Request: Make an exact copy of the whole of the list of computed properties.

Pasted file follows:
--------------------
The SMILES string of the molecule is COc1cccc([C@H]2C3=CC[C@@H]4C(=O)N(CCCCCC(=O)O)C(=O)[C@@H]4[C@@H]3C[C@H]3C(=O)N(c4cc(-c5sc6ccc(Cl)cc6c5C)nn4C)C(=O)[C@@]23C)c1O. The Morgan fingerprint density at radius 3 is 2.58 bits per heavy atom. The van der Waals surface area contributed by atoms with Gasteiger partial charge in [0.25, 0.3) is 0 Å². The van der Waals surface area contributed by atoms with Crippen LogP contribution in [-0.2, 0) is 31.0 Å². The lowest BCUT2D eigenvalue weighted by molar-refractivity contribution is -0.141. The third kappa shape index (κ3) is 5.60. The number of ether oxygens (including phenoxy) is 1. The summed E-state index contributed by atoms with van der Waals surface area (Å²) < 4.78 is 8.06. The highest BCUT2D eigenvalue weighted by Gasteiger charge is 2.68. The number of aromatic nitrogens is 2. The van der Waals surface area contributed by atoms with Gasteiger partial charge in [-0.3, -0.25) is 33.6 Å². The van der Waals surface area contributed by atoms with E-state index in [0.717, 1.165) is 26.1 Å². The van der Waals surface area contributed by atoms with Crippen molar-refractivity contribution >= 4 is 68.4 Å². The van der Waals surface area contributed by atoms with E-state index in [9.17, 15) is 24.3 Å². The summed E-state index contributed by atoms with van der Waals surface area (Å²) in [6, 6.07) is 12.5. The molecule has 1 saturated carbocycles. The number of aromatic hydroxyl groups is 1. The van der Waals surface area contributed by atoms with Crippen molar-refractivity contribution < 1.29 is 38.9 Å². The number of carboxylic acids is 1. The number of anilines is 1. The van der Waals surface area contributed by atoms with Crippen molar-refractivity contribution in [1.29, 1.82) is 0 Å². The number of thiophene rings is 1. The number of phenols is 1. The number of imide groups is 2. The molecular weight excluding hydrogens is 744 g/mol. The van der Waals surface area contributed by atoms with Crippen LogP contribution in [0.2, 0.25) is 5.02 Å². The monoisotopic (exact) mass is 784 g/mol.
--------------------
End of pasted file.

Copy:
The SMILES string of the molecule is COc1cccc([C@H]2C3=CC[C@@H]4C(=O)N(CCCCCC(=O)O)C(=O)[C@@H]4[C@@H]3C[C@H]3C(=O)N(c4cc(-c5sc6ccc(Cl)cc6c5C)nn4C)C(=O)[C@@]23C)c1O. The Morgan fingerprint density at radius 3 is 2.58 bits per heavy atom. The van der Waals surface area contributed by atoms with Gasteiger partial charge in [0.25, 0.3) is 0 Å². The van der Waals surface area contributed by atoms with Crippen LogP contribution in [-0.2, 0) is 31.0 Å². The lowest BCUT2D eigenvalue weighted by molar-refractivity contribution is -0.141. The third kappa shape index (κ3) is 5.60. The number of ether oxygens (including phenoxy) is 1. The summed E-state index contributed by atoms with van der Waals surface area (Å²) < 4.78 is 8.06. The highest BCUT2D eigenvalue weighted by Gasteiger charge is 2.68. The number of aromatic nitrogens is 2. The van der Waals surface area contributed by atoms with Gasteiger partial charge in [-0.3, -0.25) is 33.6 Å². The van der Waals surface area contributed by atoms with E-state index in [0.717, 1.165) is 26.1 Å². The van der Waals surface area contributed by atoms with Crippen molar-refractivity contribution >= 4 is 68.4 Å². The van der Waals surface area contributed by atoms with E-state index in [9.17, 15) is 24.3 Å². The summed E-state index contributed by atoms with van der Waals surface area (Å²) in [6, 6.07) is 12.5. The molecule has 1 saturated carbocycles. The number of aromatic hydroxyl groups is 1. The van der Waals surface area contributed by atoms with Crippen molar-refractivity contribution < 1.29 is 38.9 Å². The number of carboxylic acids is 1. The number of anilines is 1. The van der Waals surface area contributed by atoms with Crippen molar-refractivity contribution in [1.29, 1.82) is 0 Å². The number of thiophene rings is 1. The number of phenols is 1. The number of imide groups is 2. The molecular weight excluding hydrogens is 744 g/mol. The van der Waals surface area contributed by atoms with Crippen LogP contribution in [0.2, 0.25) is 5.02 Å². The monoisotopic (exact) mass is 784 g/mol.